Advancing to candidacy: ABD (“All but dissertation”) and Beyond

Students who pass all examinations and have met the language competency requirement will be officially admitted as candidates for the Doctor of Philosophy degree (Cand. Phil.; commonly known as “ABD”). Students may not enroll in HIST 8960 (dissertation hours) until they have passed all exams.

At that point, the faculty advisor becomes the student’s dissertation director and oversees the selection of the dissertation committee. If the student’s research interests change substantially after acceptance into the program, it may be appropriate for another member of the faculty to assume direction of the dissertation. This should be decided in consultation with the director of graduate studies and should occur at the time of the comprehensive exams.

Dissertation Prospectus

Within the semester after all examinations, the student should complete a dissertation prospectus. When the dissertation director determines the prospectus is ready for review, the graduate committee, consisting of graduate faculty, will read and comment on the prospectus, preferably within two weeks after receipt.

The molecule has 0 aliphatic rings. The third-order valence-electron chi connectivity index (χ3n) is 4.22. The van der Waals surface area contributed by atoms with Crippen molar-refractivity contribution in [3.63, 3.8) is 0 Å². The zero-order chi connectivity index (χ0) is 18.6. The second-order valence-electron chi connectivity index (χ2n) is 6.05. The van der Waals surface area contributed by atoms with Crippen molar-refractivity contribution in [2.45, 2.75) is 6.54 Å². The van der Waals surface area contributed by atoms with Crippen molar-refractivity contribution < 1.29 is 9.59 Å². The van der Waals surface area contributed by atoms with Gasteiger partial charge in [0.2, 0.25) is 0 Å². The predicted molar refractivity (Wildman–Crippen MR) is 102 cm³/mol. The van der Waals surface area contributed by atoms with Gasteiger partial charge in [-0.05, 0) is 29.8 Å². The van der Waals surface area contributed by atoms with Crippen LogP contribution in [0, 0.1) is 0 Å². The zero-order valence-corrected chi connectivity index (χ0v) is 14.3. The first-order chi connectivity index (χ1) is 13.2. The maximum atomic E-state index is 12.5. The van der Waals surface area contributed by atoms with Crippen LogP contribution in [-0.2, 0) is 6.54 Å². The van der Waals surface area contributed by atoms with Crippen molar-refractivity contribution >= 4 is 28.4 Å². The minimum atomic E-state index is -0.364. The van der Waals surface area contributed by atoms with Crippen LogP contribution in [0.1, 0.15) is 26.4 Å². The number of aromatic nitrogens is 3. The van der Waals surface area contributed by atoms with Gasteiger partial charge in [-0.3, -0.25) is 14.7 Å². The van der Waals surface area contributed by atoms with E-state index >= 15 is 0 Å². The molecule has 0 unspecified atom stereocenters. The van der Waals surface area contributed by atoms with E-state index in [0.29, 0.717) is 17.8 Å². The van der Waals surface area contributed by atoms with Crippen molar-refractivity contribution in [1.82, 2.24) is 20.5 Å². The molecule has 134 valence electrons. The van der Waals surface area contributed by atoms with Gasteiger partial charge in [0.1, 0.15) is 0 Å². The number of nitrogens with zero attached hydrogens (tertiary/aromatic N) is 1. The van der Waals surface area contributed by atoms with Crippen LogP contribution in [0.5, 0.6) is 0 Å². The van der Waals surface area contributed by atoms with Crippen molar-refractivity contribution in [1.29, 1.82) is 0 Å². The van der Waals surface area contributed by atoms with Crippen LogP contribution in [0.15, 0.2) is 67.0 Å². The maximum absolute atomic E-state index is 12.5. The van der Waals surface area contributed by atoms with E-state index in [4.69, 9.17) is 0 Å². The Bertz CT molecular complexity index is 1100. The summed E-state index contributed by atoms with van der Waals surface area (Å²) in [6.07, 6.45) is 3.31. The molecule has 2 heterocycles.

The doctoral degree must be completed within a period of seven calendar years from the time the student was first admitted to the College of Graduate Studies as a doctoral student.

The Doctoral Dissertation

The dissertation consists of a book-length piece of original scholarship. It is the heart of the Ph.D. degree. It should advance a clear and cogent thesis, be rooted in the historiography, and draw upon an appropriate array of primary and secondary sources that are fully documented according to academic standards. The length of the dissertation is normally between 200 and 400 pages.

The Chicago Manual of Style (16th edition) is the departmental guide for theses, dissertations, and other formal papers prepared in the department. In addition, students must carefully follow the College of Graduate Studies' Handbook for Preparation of Graduate Dissertations, Projects, and Theses, which has detailed guidelines on formatting.